I know of someone who is serving time for murder, convicted on the following evidence.
A young black man, he was driving a car in Nottingham with other passengers and was stopped by the police. He picked up and handed the police a mobile phone which was seized by the police and recorded as his property. The previous month a man had been killed in a Sheffield street in a drive-by shooting. Police investigating this crime seized mobile phones from some suspects. One of these phones had been used, near the time of the shooting and within 6 kilometres of it, to call the phone the phone later found in the car.
That’s it. That’s enough to get the young black man a life sentence. He says the mobile wasn’t his. He says he wasn’t in Sheffield at the time, but in Nottingham. He did not know the victim of the shooting and he knew of no plan to kill or harm him or any reason why anyone should want to harm him.
I’ve been invited to speak at a meeting at the House of Commons on Tuesday 23 March about the Joint Enterprise law which can be used to send someone down on a life sentence on such grossly inadequate evidence [see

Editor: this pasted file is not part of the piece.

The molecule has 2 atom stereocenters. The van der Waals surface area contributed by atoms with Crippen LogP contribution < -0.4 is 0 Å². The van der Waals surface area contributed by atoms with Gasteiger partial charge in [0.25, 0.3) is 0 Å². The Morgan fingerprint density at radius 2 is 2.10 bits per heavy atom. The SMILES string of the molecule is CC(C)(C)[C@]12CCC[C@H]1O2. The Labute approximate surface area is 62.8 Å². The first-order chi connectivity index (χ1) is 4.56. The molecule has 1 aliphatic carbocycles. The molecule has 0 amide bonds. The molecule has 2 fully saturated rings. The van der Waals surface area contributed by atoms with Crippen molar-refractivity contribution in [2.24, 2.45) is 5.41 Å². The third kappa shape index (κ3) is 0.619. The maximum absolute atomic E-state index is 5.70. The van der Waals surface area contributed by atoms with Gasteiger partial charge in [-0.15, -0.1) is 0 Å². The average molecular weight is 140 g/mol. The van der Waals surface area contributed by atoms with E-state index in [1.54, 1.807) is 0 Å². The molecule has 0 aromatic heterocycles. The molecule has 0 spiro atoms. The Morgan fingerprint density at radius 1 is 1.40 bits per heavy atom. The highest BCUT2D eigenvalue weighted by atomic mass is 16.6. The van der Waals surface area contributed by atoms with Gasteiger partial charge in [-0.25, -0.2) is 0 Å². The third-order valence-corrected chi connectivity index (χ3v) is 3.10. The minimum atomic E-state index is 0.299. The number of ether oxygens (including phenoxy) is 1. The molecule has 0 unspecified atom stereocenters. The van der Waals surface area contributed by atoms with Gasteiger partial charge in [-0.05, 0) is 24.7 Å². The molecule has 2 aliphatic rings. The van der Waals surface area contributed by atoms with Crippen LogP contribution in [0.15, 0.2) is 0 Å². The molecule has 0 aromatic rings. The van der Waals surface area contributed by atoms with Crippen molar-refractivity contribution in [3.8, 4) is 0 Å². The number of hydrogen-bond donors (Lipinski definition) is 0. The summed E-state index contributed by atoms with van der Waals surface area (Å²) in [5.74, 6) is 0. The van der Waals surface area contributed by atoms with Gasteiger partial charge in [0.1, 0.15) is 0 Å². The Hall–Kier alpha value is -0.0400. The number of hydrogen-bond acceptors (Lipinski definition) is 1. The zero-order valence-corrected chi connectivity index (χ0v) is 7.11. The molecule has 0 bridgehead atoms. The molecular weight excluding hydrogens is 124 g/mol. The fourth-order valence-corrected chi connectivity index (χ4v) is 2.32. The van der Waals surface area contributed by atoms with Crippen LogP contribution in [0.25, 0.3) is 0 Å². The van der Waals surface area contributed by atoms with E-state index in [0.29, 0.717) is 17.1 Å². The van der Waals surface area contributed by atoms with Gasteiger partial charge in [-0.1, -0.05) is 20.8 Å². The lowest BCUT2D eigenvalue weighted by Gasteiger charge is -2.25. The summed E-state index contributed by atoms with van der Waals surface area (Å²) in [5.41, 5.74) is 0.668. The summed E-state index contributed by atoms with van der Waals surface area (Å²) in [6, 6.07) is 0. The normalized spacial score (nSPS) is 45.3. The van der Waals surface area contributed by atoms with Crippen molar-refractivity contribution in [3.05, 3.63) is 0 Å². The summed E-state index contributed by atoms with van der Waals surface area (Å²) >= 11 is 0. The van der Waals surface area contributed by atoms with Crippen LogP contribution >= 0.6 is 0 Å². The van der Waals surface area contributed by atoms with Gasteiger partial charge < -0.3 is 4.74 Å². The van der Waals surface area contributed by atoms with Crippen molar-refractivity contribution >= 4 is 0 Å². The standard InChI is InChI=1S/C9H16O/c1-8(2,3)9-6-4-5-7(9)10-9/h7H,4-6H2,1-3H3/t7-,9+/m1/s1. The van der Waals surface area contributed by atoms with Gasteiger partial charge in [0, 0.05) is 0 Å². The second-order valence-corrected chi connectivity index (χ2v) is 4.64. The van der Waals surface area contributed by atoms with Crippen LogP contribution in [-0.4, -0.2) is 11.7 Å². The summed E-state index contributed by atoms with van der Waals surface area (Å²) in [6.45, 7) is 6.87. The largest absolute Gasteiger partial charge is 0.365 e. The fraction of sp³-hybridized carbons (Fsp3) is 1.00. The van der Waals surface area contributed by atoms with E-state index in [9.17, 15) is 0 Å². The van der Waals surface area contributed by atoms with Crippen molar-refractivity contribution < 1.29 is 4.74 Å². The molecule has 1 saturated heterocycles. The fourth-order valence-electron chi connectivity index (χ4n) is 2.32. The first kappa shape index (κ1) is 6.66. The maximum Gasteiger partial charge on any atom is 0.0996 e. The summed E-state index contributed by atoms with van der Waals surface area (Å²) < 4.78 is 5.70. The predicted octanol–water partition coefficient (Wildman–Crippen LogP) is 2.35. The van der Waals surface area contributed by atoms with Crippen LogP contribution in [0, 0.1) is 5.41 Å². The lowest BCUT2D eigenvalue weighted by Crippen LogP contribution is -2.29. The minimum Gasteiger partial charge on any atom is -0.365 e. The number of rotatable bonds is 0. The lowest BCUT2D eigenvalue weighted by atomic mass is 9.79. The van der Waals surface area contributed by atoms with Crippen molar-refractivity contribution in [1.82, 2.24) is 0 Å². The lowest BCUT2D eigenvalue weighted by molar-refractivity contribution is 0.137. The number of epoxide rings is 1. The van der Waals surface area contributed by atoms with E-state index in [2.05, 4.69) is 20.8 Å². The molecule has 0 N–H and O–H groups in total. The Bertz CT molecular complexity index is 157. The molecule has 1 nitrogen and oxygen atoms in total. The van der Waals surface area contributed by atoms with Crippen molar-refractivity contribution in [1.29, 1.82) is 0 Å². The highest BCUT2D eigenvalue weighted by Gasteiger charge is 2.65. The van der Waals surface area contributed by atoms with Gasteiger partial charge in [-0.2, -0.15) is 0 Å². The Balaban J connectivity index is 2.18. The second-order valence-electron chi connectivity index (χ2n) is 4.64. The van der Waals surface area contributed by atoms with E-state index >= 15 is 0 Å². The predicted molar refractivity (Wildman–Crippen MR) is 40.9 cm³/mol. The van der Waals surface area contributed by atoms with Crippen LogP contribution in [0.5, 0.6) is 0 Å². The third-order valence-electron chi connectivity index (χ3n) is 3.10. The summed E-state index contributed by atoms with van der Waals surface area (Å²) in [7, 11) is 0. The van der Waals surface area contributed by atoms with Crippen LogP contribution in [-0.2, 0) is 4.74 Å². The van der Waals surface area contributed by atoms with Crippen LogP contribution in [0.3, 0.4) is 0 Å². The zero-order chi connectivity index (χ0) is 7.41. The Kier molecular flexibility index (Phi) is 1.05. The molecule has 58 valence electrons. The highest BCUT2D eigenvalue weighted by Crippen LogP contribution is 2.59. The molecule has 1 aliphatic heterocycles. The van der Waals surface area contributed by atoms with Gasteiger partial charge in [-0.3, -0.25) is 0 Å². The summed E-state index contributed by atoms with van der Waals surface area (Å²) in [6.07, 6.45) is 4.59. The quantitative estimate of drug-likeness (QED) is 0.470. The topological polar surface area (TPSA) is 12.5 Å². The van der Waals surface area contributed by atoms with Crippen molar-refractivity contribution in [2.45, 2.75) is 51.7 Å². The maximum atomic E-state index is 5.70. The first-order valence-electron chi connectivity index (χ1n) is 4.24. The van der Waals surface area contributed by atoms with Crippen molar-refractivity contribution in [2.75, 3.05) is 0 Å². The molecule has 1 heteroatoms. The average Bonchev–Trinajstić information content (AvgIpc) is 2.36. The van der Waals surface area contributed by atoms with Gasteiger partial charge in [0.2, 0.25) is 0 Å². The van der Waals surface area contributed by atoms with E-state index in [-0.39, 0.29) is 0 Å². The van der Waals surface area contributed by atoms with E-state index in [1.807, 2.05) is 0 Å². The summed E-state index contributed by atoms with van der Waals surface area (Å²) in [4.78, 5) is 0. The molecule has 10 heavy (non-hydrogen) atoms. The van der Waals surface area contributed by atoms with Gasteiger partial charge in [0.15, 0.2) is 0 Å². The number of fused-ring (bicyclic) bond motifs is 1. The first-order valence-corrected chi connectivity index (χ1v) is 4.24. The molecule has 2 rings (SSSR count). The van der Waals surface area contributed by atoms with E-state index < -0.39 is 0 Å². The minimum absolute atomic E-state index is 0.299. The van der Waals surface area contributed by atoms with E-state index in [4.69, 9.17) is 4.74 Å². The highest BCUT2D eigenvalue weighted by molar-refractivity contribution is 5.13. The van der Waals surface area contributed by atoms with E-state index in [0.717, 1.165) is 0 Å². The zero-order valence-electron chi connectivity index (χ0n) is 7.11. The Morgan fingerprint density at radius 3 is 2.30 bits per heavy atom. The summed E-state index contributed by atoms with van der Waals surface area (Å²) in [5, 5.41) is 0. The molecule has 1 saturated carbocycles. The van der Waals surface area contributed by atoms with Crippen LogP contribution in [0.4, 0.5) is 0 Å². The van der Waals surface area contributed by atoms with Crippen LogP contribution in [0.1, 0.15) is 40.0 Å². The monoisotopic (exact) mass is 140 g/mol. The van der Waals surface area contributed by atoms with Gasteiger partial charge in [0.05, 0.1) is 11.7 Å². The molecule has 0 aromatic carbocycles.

http://www.innocent.org.uk/news/index.html#jointe]. This law is developed from common law, which means that it has never been considered in parliament. It is the creature of prosecutors and judges, encouraged by the police and ministers who think that being tough on crime might possibly help them keep their jobs. We hope that by lobbying and drawing the attention of MPs to the iniquities of this law, they will make a new statute to replace the common law and so prevent the conviction of more innocent individuals.
We are of course living in cloud cuckoo land. Any new law would be the result of what lawyers and judges and, above all, the police want. It would reflect the incessant demands of the media and the politicians’ love of a mask of toughness. So our demands for law reform would result in something worse than what we’ve got already.
But at least we’ll have had a rant about injustice and the destruction of innocent young people’s lives.